# Quantum invariants can provide sharp Heegaard genus bounds

- Authors
- Publication Date
- Disciplines

## Abstract

Wong, H. Osaka J. Math. 48 (2011), 709–717 QUANTUM INVARIANTS CAN PROVIDE SHARP HEEGAARD GENUS BOUNDS HELEN WONG (Received May 29, 2009, revised March 3, 2010) Abstract Using Seifert fibered three-manifold examples of Boileau and Zieschang, we demonstrate that the Reshetikhin–Turaev quantum invariants may be used to provide a sharp lower bound on the Heegaard genus which is strictly larger than the rank of the fundamental group. 1. Introduction For a closed oriented, connected three-manifold M , the Heegaard genus g(M) is defined to be the smallest integer so that M has a Heegaard splitting of that genus. Classically studied, the Heegaard genus is notoriously difficult to compute. In this paper, we investigate the effectiveness of a lower bound on g(M) deriving from the Reshetikhin–Turaev quantum invariants, as was discovered in [6] and in [18]. The Reshetikhin–Turaev quantum invariants for three-manifolds were originally con- ceived by Witten in [20] as a generalization of the Jones polynomial for knots and links. As such, they allow an algorithmic and combinatorial definition, though the actual calcu- lation is often computationally expensive. Of their known topological applications, the lower bound on g(M) deriving from the quantum invariants may be one of the most powerful and useful. Until the advent of the quantum invariants, the best known bounds on Heegaard genus came from algebraic topology. For a group G, let its rank r (G) be the mini- mal number of elements required to generate G. The rank r (�1 M) of the fundamental group of a three-manifold is a lower bound on g(M). By studying the Seifert fibered space examples of Boileau and Zieschang in [4], we show that quantum invariants may be used to provide a lower bound on g(M) which is strictly larger than r (�1 M). Fur- ther, in this particular case, the calculation of the quantum invariant is significantly sim- pler and shorter than the determination of r (�1 M), as appears in [4]. It is shown in [5] that for a rand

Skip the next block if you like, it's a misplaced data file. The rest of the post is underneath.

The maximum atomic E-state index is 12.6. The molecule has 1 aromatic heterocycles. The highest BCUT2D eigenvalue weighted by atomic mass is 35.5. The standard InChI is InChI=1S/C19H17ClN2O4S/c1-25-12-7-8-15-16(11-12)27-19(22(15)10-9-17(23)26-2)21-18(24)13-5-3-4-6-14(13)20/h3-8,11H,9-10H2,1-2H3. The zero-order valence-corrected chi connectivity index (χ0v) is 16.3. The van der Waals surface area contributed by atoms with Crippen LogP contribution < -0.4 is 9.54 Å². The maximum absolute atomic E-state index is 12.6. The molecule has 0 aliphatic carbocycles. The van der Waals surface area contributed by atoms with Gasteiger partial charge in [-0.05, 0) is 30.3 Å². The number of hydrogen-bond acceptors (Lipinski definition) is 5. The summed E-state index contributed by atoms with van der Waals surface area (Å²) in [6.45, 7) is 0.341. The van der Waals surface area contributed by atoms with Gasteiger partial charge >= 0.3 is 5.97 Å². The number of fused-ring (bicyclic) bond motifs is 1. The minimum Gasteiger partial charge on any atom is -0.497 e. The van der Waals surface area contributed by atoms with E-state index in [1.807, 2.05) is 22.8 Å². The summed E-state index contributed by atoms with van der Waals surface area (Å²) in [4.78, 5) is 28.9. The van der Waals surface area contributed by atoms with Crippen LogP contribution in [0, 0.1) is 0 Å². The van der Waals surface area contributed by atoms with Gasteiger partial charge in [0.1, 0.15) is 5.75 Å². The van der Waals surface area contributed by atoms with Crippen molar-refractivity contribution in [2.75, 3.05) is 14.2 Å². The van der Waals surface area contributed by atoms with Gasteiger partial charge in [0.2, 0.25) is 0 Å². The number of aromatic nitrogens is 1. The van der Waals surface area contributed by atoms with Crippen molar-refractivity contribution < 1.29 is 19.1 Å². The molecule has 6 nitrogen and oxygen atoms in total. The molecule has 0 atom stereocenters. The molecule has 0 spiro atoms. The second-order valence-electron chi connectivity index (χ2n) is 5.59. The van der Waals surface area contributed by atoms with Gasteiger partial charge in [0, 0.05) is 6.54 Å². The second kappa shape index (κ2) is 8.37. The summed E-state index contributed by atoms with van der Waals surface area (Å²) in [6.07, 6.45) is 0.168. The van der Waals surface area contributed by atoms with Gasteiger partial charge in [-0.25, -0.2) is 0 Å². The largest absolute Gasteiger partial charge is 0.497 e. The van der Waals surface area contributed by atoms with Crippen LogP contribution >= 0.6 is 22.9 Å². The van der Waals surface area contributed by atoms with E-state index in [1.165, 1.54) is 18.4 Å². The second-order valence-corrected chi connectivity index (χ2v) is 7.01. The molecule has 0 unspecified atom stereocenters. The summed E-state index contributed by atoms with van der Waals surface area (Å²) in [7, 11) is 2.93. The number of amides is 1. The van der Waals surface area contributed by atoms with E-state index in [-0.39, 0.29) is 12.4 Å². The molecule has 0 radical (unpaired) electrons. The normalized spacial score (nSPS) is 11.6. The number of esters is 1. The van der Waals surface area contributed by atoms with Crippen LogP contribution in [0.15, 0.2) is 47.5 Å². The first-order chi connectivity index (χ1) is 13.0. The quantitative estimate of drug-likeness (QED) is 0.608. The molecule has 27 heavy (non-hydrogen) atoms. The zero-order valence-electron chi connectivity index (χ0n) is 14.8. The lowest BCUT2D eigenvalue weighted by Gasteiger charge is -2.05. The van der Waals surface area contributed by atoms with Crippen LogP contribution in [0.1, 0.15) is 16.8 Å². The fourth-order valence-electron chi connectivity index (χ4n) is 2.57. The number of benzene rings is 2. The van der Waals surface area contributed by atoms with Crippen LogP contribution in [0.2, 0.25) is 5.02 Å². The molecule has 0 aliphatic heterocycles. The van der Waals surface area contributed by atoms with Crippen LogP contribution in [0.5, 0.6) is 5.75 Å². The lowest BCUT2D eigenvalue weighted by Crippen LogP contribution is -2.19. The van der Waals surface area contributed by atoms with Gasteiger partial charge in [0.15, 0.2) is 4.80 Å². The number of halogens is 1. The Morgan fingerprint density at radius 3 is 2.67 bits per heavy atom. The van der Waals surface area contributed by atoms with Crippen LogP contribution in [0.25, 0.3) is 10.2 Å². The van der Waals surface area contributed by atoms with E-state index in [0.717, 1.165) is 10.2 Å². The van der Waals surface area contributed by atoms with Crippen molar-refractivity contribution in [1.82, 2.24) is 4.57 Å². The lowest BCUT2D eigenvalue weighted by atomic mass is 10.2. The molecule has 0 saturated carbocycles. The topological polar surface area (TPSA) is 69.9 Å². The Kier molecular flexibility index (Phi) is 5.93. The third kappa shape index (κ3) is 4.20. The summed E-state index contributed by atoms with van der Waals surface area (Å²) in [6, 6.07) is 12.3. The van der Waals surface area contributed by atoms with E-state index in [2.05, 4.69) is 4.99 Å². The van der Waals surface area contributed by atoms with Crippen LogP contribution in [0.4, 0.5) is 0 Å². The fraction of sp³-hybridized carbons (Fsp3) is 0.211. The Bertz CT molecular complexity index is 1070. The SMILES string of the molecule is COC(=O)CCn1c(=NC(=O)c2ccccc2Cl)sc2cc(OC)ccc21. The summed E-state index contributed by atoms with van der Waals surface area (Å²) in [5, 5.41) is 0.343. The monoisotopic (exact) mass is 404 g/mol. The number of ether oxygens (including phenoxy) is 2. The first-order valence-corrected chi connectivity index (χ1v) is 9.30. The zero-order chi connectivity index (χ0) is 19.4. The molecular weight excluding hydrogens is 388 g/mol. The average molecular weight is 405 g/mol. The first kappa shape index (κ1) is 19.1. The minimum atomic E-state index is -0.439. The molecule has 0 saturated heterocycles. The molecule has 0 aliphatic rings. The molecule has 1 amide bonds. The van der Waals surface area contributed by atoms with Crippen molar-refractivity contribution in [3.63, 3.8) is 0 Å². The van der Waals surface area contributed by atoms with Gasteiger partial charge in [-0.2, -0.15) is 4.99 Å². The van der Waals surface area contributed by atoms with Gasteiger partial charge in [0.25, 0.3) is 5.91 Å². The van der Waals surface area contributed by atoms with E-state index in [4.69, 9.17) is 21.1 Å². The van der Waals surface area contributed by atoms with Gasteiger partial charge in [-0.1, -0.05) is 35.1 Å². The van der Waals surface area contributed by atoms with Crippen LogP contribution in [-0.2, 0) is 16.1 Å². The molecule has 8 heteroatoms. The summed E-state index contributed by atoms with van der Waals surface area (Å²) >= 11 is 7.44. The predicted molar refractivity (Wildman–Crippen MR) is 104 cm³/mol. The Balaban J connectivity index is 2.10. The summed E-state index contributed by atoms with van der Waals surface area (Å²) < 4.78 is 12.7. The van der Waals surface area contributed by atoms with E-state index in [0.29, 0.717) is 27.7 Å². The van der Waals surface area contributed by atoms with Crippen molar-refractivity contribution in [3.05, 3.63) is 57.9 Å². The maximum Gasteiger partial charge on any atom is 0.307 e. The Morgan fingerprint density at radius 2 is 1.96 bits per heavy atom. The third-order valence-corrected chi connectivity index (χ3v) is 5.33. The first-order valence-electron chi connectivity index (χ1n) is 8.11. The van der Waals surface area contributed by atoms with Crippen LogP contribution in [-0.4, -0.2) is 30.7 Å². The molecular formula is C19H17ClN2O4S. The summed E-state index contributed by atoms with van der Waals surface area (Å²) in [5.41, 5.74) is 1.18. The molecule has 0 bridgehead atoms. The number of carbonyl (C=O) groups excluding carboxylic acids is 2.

## There are no comments yet on this publication. Be the first to share your thoughts.